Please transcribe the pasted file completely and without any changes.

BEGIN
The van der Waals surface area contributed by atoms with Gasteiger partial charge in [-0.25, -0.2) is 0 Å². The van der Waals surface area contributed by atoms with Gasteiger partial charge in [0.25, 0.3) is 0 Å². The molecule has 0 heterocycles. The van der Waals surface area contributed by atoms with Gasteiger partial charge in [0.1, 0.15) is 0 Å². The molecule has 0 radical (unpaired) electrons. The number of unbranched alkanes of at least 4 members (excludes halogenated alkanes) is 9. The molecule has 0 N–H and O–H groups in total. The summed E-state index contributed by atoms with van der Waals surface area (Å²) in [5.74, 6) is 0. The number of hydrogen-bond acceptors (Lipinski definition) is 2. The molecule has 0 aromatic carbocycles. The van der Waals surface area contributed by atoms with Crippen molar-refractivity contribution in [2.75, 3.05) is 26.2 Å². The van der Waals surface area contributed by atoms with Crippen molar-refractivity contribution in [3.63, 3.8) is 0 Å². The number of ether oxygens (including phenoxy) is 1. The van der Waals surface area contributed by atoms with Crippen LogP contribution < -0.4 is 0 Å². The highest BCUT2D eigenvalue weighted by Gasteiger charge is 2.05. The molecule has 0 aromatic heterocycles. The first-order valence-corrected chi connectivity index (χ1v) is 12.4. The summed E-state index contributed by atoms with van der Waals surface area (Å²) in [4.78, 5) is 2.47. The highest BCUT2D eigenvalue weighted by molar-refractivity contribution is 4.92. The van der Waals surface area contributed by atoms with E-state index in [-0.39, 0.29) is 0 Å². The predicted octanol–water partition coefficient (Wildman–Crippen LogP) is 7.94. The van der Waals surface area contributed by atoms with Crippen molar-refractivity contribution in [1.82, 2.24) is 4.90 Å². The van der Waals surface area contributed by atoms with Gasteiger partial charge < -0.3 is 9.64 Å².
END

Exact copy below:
The van der Waals surface area contributed by atoms with Gasteiger partial charge in [-0.25, -0.2) is 0 Å². The van der Waals surface area contributed by atoms with Gasteiger partial charge in [0.25, 0.3) is 0 Å². The molecule has 0 heterocycles. The van der Waals surface area contributed by atoms with Gasteiger partial charge in [0.1, 0.15) is 0 Å². The molecule has 0 radical (unpaired) electrons. The number of unbranched alkanes of at least 4 members (excludes halogenated alkanes) is 9. The molecule has 0 N–H and O–H groups in total. The summed E-state index contributed by atoms with van der Waals surface area (Å²) in [5.74, 6) is 0. The number of hydrogen-bond acceptors (Lipinski definition) is 2. The molecule has 0 aromatic carbocycles. The van der Waals surface area contributed by atoms with Crippen molar-refractivity contribution in [2.75, 3.05) is 26.2 Å². The van der Waals surface area contributed by atoms with Crippen molar-refractivity contribution in [3.63, 3.8) is 0 Å². The number of ether oxygens (including phenoxy) is 1. The van der Waals surface area contributed by atoms with Crippen LogP contribution < -0.4 is 0 Å². The highest BCUT2D eigenvalue weighted by Gasteiger charge is 2.05. The molecule has 0 aromatic heterocycles. The first-order valence-corrected chi connectivity index (χ1v) is 12.4. The summed E-state index contributed by atoms with van der Waals surface area (Å²) in [4.78, 5) is 2.47. The highest BCUT2D eigenvalue weighted by molar-refractivity contribution is 4.92. The van der Waals surface area contributed by atoms with E-state index in [-0.39, 0.29) is 0 Å². The predicted octanol–water partition coefficient (Wildman–Crippen LogP) is 7.94. The van der Waals surface area contributed by atoms with Crippen molar-refractivity contribution in [1.82, 2.24) is 4.90 Å². The van der Waals surface area contributed by atoms with Gasteiger partial charge < -0.3 is 9.64 Å².